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What Are Investment Property Loans

Investment property loans are real estate property purchased to earn a return on the investment either through rental income, the future resale of the property, or both. The property owner may be an individual investor, a group of investors, or a corporation.

Investment properties can be a long-term endeavor or a short-term investment. Some investors will often engage in fix & flip, where real estate is bought, remodeled or renovated, and sold at a profit within a short time frame.

The investor may also use the term property investment to describe other asset purchases for the sake of future appreciation, such as art, securities, land, or other collectibles.

Understanding Properties Investments

Property investments are those that are typically not used as primary residences. They generate some form of income—dividends, interest, rents, or even royalties—that fall outside the scope of the property owner’s regular line of business. Also, it depends on how the investor uses the property significantly impacts its value.

Investors sometimes conduct studies to determine the best and most profitable use of a property, often referred to as the property’s highest and best use. For example, suppose a zoned property investment is for both commercial and residential use. In that case, the investor weighs the pros and cons of both until he ascertains which has the highest potential rate of return. He then utilizes the property in that manner.

Investment properties are often usually referred to as second homes. But the two don’t necessarily mean the same thing. For instance, a family may purchase a cottage or other vacation property to use themselves. Someone with a primary home in the city may buy a second property in the country as a retreat for weekends. In these cases, the second property is for personal use—not as an income property.

Key Point: Property investments generate income and are not primary residences.

Different Types of Property Investments

Residential: Rental homes are a popular way for investors to supplement their income. An investor who purchases a residential property and rents it out to tenants can collect monthly rents. These can be single-family homes, condominiums, apartments, townhomes, or other types of residential structures.

Commercial: Income-generating properties don’t always have to be residential. Some investors—especially corporations—purchase commercial properties explicitly used for business purposes. Maintenance and improvements to these properties can be higher, but more significant returns can offset these costs. That’s because these leases for these properties often command higher rents. These buildings may be commercially-owned apartment buildings or retail store locations.

Mixed-Use: A mixed-use property can be used simultaneously for both commercial and residential purposes. For instance, a building may have a retail storefront on the main floor, such as a convenience store, bar, or restaurant, while the upper portion of the structure houses residential units.

Important Investing Facts

  1. An investment property is purchased to earn a return through rental income, the future resale of the property, or both.
  2. Properties can represent a short or long-term investment opportunity.
  3. Investment properties are not primary residences or second homes, making it harder for investors to secure financing.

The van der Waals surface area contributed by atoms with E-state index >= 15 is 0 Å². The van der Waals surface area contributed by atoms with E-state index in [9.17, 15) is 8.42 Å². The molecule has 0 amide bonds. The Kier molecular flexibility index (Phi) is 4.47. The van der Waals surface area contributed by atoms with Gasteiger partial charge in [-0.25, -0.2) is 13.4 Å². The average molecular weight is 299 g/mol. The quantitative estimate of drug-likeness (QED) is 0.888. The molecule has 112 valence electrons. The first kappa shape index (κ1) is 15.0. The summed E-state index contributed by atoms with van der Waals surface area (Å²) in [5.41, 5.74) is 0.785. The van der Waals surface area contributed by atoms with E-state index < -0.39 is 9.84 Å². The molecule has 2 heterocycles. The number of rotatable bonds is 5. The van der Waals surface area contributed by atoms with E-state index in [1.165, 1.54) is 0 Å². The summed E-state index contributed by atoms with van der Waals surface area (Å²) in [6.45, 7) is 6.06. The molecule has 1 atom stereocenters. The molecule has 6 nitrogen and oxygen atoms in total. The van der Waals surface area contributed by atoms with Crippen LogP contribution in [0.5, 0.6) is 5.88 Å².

4. Selling an investment property must be reported, resulting in capital gains, which can have some tax implications for investors.

Investment Property Financing

Borrowers who secure a loan for their primary residence have access to various financing options. These include FHA loansVA loans, and conventional loans. It can be more challenging to procure financing for an investment property.

Insurers do not provide mortgage insurance for investment properties. As a result, borrowers need to have at least 20% down to secure bank financing for investment properties. 

Banks also insist on good credit scores and relatively low loan-to-value ratios before approving an investment property borrower. Some lenders also require the borrower to have ample savings to cover at least six months’ worth of expenses on the investment property. Thereby ensuring the mortgage and other obligations will be kept up to date.

Investment Property Tax Implications

Suppose an investor collects rent from an investment property. In that case, the Internal Revenue Service (IRS) requires him to report the rent as income. However, the agency also allows him to subtract relevant expenses from this amount. For example, suppose a landlord collects $100,000 in rent over a year but pays $20,000 in repairs, lawn maintenance, and related expenses. In that case, he reports the difference of $80,000 as self-employment income.

Suppose an individual sells an investment property for more than the original purchase price. In that case, he has a capital gain, which then he must report to the IRS. As of 2020, capital gains on assets held for at least one year are considered long-term gains. Taxed at 15%, except for married and filing jointly and have taxable income exceeding $496,600 or single have income exceeding $441,450. In these cases, the rate is 20%.

In contrast, if a taxpayer sells his primary residence, he only has to report capital gains over $250,000 if he files individually and $500,000 if he is married and filing jointly. The capital gain on an investment property is its selling price minus its purchase price minus any significant improvements.

To illustrate, imagine an investor buys a property for $100,000 and spends $20,000 installing new plumbing. A few years later, he sold the property for $200,000. After subtracting his initial investment and capital repairs, his gain is $80,000.